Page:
This research investigated the long-term performance of zero-valent iron for mediating the reductive dechlorination of trichloroethylene (TCE). Over a 2-year period, rates of TCE dechlorination in columns packed with iron filings were measured in simulated groundwaters containing either 3 mM CaSO4, 5 mM CaCl2, or 5 mM Ca(NO3)2. At early elapsed times, TCE reaction rates were pseudo-first-order in TCE concentration and were independent of the solution pH. With increasing elapsed time, reaction rates deviated from pseudo-first-order behavior due to reactive site saturation and increased iron surface passivation toward the influent end of each column. The extent of passivation was dependent on both the TCE concentration and the background electrolyte solution. For most of the investigation, TCE reaction rates in 3 mM CaSO4 and 5 mM CaCl2 solutions were statistically identical at the 0.05 confidence level. However, TCE reaction rates in 5 mM Ca(NO3)2 were slower. In columns operated using chloride- and sulfate-containing waters, the effective half-life for TCE dechlorination increased from approximately 400 min after 10 days elapsed to approximately 2500 min after 667 days. The effective TCE half-life in the nitrate-containing water increased from approximately 1500 min after 10 days to approximately 3500 min after 667 days. Measurements of iron corrosion rates in nitrate and chloride solutions showed that nitrate contributed to increased iron surface passivation and decreased rates of iron corrosion. Corrosion current measurements indicated that halocarbon reduction on fresh iron surfaces was cathodically controlled, whereas on aged iron surfaces, iron corrosion was anodically controlled. Anodic control of iron corrosion contributed to the development of reactive site saturation with time and to similar reaction rates for TCE and perchloroethylene. Passivation of the iron surfaces was found to be dependent on the adhering tendency of the corrosion products and not on the overall mass of corrosion products in the columns. The decrease in TCE reaction rates over time can be attributed to anodic control of iron corrosion and not to increasing reactant mass transfer limitations associated with diffusion through porous corrosion products.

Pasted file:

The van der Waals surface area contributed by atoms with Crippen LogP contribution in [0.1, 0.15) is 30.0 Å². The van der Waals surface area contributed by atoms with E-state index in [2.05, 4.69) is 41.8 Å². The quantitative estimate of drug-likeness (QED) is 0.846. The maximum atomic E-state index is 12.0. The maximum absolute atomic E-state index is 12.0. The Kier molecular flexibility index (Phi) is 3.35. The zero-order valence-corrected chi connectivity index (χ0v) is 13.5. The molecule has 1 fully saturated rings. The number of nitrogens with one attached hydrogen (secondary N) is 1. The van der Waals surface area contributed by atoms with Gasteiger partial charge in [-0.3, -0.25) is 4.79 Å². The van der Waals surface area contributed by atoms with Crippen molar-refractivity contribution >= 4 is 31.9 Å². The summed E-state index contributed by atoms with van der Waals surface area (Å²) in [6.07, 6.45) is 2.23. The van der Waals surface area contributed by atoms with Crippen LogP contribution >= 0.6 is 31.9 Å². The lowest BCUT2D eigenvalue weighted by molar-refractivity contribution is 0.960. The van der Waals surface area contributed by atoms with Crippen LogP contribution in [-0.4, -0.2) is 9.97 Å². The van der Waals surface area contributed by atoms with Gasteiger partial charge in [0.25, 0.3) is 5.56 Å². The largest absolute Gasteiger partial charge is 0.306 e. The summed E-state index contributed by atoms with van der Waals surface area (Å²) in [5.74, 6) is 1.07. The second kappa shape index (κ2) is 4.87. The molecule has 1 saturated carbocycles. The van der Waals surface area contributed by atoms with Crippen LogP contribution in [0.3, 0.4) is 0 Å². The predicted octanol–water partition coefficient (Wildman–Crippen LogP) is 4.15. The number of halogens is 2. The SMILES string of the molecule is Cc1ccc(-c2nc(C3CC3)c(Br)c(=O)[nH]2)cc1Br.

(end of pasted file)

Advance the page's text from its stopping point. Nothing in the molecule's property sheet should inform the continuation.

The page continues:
ASJC Scopus subject areas
- Environmental Chemistry